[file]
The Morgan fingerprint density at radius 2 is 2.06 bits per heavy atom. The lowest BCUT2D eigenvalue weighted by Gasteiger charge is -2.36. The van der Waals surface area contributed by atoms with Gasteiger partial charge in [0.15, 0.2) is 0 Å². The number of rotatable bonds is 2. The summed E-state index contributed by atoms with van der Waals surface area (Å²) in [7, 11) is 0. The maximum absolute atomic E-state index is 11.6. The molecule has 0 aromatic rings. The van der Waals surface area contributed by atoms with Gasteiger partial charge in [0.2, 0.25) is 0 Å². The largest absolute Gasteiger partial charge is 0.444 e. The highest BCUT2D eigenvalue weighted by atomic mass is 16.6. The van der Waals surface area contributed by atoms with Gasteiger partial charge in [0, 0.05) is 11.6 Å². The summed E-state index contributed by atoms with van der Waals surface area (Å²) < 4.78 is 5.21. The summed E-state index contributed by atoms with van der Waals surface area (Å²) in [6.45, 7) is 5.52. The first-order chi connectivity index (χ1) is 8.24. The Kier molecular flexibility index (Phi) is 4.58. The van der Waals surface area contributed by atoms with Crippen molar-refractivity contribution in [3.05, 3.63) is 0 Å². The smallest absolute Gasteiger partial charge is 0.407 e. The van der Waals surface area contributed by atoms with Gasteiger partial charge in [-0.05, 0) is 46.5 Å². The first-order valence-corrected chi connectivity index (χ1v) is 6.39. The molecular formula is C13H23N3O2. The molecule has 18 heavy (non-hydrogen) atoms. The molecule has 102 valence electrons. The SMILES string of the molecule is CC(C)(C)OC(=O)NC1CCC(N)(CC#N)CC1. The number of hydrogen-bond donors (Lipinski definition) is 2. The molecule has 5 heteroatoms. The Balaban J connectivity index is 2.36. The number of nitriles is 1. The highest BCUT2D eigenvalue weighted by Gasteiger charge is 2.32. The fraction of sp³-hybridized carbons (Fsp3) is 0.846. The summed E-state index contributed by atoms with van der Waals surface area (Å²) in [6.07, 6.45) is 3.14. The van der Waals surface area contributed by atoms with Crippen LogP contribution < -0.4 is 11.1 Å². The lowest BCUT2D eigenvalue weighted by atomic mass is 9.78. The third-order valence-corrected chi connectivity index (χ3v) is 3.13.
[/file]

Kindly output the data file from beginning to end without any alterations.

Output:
The Morgan fingerprint density at radius 2 is 2.06 bits per heavy atom. The lowest BCUT2D eigenvalue weighted by Gasteiger charge is -2.36. The van der Waals surface area contributed by atoms with Gasteiger partial charge in [0.15, 0.2) is 0 Å². The number of rotatable bonds is 2. The summed E-state index contributed by atoms with van der Waals surface area (Å²) in [7, 11) is 0. The maximum absolute atomic E-state index is 11.6. The molecule has 0 aromatic rings. The van der Waals surface area contributed by atoms with Gasteiger partial charge in [0.2, 0.25) is 0 Å². The largest absolute Gasteiger partial charge is 0.444 e. The highest BCUT2D eigenvalue weighted by atomic mass is 16.6. The van der Waals surface area contributed by atoms with Gasteiger partial charge in [0, 0.05) is 11.6 Å². The summed E-state index contributed by atoms with van der Waals surface area (Å²) < 4.78 is 5.21. The summed E-state index contributed by atoms with van der Waals surface area (Å²) in [6.45, 7) is 5.52. The first-order chi connectivity index (χ1) is 8.24. The Kier molecular flexibility index (Phi) is 4.58. The van der Waals surface area contributed by atoms with Crippen molar-refractivity contribution in [3.05, 3.63) is 0 Å². The smallest absolute Gasteiger partial charge is 0.407 e. The van der Waals surface area contributed by atoms with Gasteiger partial charge in [-0.05, 0) is 46.5 Å². The first-order valence-corrected chi connectivity index (χ1v) is 6.39. The molecular formula is C13H23N3O2. The molecule has 18 heavy (non-hydrogen) atoms. The molecule has 102 valence electrons. The SMILES string of the molecule is CC(C)(C)OC(=O)NC1CCC(N)(CC#N)CC1. The number of hydrogen-bond donors (Lipinski definition) is 2. The molecule has 5 heteroatoms. The Balaban J connectivity index is 2.36. The number of nitriles is 1. The highest BCUT2D eigenvalue weighted by Gasteiger charge is 2.32. The fraction of sp³-hybridized carbons (Fsp3) is 0.846. The summed E-state index contributed by atoms with van der Waals surface area (Å²) in [6.07, 6.45) is 3.14. The van der Waals surface area contributed by atoms with Crippen LogP contribution < -0.4 is 11.1 Å². The lowest BCUT2D eigenvalue weighted by atomic mass is 9.78. The third-order valence-corrected chi connectivity index (χ3v) is 3.13.